Submission guidelines are the same as for the Snake, but send your poems, photos, smallish art or prose pieces (500 words or less) to email@example.com (attachments preferred) or, if you’re snailing,
to P.O. Box 762, Pollock Pines, CA 95726 (clearly marked for WTF).
And be forewarned: this publication is for adults only, so you must be
over 18 years of age to submit. (More info at rattlesnakepress.com/.)
Then gear up the flivver for a ROAD TRIP on Monday, Oct. 26 at 7:30 PM
as we all travel over to HQ for the Arts, 25th & R Sts., Sacramento
for Rattlesnake Press's release of the new SPC anthology,
Keepers of the Flame: The First 30 Years of the Sacramento Poetry Center.
Editor-in-Chief Mary Zeppa and her helpers have put together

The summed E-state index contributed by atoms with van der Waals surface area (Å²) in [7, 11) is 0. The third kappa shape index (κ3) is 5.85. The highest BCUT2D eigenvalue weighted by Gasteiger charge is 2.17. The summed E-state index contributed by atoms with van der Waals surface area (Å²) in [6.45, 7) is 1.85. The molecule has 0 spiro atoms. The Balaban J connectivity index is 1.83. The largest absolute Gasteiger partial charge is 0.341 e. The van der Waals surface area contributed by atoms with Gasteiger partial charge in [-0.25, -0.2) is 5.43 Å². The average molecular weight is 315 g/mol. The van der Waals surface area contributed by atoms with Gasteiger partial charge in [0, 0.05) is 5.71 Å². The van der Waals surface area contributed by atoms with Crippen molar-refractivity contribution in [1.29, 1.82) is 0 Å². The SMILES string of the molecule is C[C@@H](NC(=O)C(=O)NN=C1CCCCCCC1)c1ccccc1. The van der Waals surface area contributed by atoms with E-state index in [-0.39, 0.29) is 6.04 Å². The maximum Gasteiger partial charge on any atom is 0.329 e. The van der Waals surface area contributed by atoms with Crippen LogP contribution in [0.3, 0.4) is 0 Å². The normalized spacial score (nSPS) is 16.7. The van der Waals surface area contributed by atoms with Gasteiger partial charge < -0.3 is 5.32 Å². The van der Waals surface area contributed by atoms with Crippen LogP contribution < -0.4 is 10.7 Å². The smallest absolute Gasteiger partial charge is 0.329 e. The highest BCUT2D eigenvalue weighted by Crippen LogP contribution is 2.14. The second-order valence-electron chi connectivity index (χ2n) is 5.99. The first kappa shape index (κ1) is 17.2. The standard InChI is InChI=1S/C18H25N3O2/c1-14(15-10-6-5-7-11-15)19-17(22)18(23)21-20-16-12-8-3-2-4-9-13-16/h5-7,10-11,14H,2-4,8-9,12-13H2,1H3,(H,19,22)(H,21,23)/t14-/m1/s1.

many, many documents and photos
from SPC's history, and the resulting anthology (and SPC's 30th anniversary!)
will be celebrated that night. Be there!
Medusa encourages poets of all ilk and ages to send their POETRY, PHOTOS and ART, as well as announcements of Northern California poetry events, to firstname.lastname@example.org (or snail ‘em to P.O. Box 762, Pollock Pines, CA 95726) for posting on this daily Snake blog. Rights remain with the poets. Previously-published poems are okay for Medusa’s Kitchen, as long as you own the rights. (Please cite publication.) Medusa cannot vouch for the moral fiber of other publications, contests, etc. that she lists, however, so submit to them at your own risk. For more info about the Snake Empire, including guidelines for submitting to or obtaining our publications, click on the link to the right of this column: Rattlesnake Press (rattlesnakepress.com). And be sure to sign up for Snakebytes, our monthly e-newsletter that will keep you up-to-date on all our ophidian chicanery.